Lightly dust your blue-tongued skink’s meal with a calcium carbonate supplement that does NOT contain phosphorus or vitamin D, just prior to feeding your adult lizard. Repeat this process two to three times per week.

Calcium supplements should have a minimum calcium:phosphorus ratio of 2:1.

Avoid products containing Vitamin D, as this can lead to toxicity. A separate multi-vitamin supplement can also be offered one to two times weekly, on days where you don’t supplement with calcium.

Offer “gut-loaded” insects or insects fed high-calcium diets for several days before being fed to your pet. This calcium-rich diet may include a commercial cricket diet, grain, or a high protein baby cereal mixed with reptile vitamins, or dark, leafy greens.

Foods to Avoid

When feeding your blue-tongued skink, be sure to avoid the following as they are toxic:

  • Lightning bugs
  • Monarch butterflies
  • Centipedes
  • Spiders

Also avoid citrus fruit, avocados, eggplant, onions, spinach, garlic, rhubarb, and high-sodium canned meats.

Blue-Tongued Skink Diet Based on Age

Hatchlings will get their protein and energy from their egg, absorbing the yolk into their abdomens while developing. This yolk will sustain them for the first few days after birth.

After the yolk is used up, hatchlings will hunt and forage for food and eat an adult diet.

Juvenile skinks will eat more prey animals than adults. As juveniles near adulthood or 12 months of age, protein requirements will decrease to allow produce to create roughly half of your lizard’s diet. 

How Often to Feed Your Blue Tongue Skink

Baby skinks under 5 months old will need to eat every day with one day of fasting. Offer as much food as a baby will eat two to three times per day to encourage proper growth and nutrition.

Be sure to remove uneaten food within a few hours after your skink is done eating to avoid spoiling.

Juvenile skinks aged 5 to 10 months should be fed every other day. 


Adult blue-tongued skinks over 10 to 12 months old only need to eat about three times per week.

In general, an adult skink should be offered one to two tablespoons of food at each feeding.

🔑 Blue Tongue Skink Diet Key Takeaways: Blue Tongue Skinks require both protein and vegetables as a staple part of their diet. While babies and juveniles need a protein heavy diet and daily to every other day feedings, adults benefit from a diet rich in leafy greens and can be fed just several times a week. Regardless of age, all Blue Tongue Skinks should be given a calcium supplement several times a week.

Blue-Tongued Skink Habitat and Tank Setup When it comes to a Blue Tongue Skink’s enclosure, think “the bigger the better!” Skinks love to have ample room to run around and hide, so aim for an enclosure of AT LEAST 60 gallons. Ideally bigger if you can fit or afford it.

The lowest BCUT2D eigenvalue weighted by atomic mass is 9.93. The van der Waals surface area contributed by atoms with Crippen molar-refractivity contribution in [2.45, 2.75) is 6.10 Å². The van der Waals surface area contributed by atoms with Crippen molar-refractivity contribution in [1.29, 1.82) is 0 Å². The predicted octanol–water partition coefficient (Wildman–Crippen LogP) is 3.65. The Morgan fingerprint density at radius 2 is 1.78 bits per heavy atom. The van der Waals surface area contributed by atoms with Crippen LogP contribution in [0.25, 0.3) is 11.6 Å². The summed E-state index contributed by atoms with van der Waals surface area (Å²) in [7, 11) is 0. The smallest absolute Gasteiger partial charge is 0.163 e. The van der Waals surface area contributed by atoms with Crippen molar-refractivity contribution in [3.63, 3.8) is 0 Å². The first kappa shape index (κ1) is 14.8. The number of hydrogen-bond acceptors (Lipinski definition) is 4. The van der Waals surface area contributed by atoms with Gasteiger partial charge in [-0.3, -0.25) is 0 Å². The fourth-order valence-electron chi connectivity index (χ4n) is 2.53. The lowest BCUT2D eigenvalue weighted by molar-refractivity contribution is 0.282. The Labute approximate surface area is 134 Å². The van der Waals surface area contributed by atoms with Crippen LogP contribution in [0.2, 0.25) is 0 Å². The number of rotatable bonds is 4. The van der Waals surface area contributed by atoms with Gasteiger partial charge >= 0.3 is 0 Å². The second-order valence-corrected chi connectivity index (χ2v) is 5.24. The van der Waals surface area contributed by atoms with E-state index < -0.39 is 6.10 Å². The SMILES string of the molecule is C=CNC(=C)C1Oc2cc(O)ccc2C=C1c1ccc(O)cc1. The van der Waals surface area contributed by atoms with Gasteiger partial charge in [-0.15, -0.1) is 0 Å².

As with all reptiles, a clean and properly maintained habitat is VITAL for your pet’s health. With the wrong substrate, too-small of an enclosure, or incorrect humidity level, your blue-tongued skink can suffer.

Fortunately, the following outline has all the key components necessary for your lizard’s habitat to ensure their safety and health.

Size of the Enclosure 

Even if you begin with a baby or juvenile skink, they’ll quickly reach adulthood and need a larger habitat…

Avoid purchasing multiple sizes of enclosures and stick with a minimum of a 60 gallon aquarium to ensure your lizard will fit as an adult. However, skinks have large ranges in the wild and would appreciate as large an enclosure as you can afford or fit into your home. 

Also, keep in mind that the height of the enclosure needs to accommodate a hood to hang a heating element, but, since blue-tongued skinks are terrestrial, they don’t need a tall enclosure for climbing equipment. 

If you have multiple skinks, even if they are breeding partners, each skink MUST have their own individual enclosure to avoid fighting and injury. These are solitary animals and do best when housed alone. 

Type of Enclosures 

A glass tank with plenty of floor space is ideal for your blue-tongued skink. As a terrestrial lizard, they need room to explore and hide on the ground, since they don’t climb nearly as much as other lizards.

Glass tanks are also preferable, because the glass easily allows the transfer of heat in and out of the tank. 

Ideal Temperature Gradient

In a blue-tongued skink’s natural habitat of a desert-like ecosystem, temperatures fluctuate and have a range that must be replicated in their enclosure.

A temperature gradient of 75 to 88 degrees Fahrenheit is ideal, with a basking area of 90 to 100 degrees being optimal. Thermometers on each end of the enclosure are recommended to ensure proper temperatures are reached for a “cool” side and a “warm” side.

An under tank heating unit with a heat lamp works well in the basking area to achieve the correct temperature gradient. Avoid using electric heat rocks, since these items can short circuit and burn your lizard. 

Daylight bulbs should be on for a maximum of 12 hours per day, allowing the cooler end of the enclosure to drop to 70 degrees at night. Bulbs with a bright white light will stimulate activity and appetite, so be sure to turn off the daytime bulb to allow time for rest.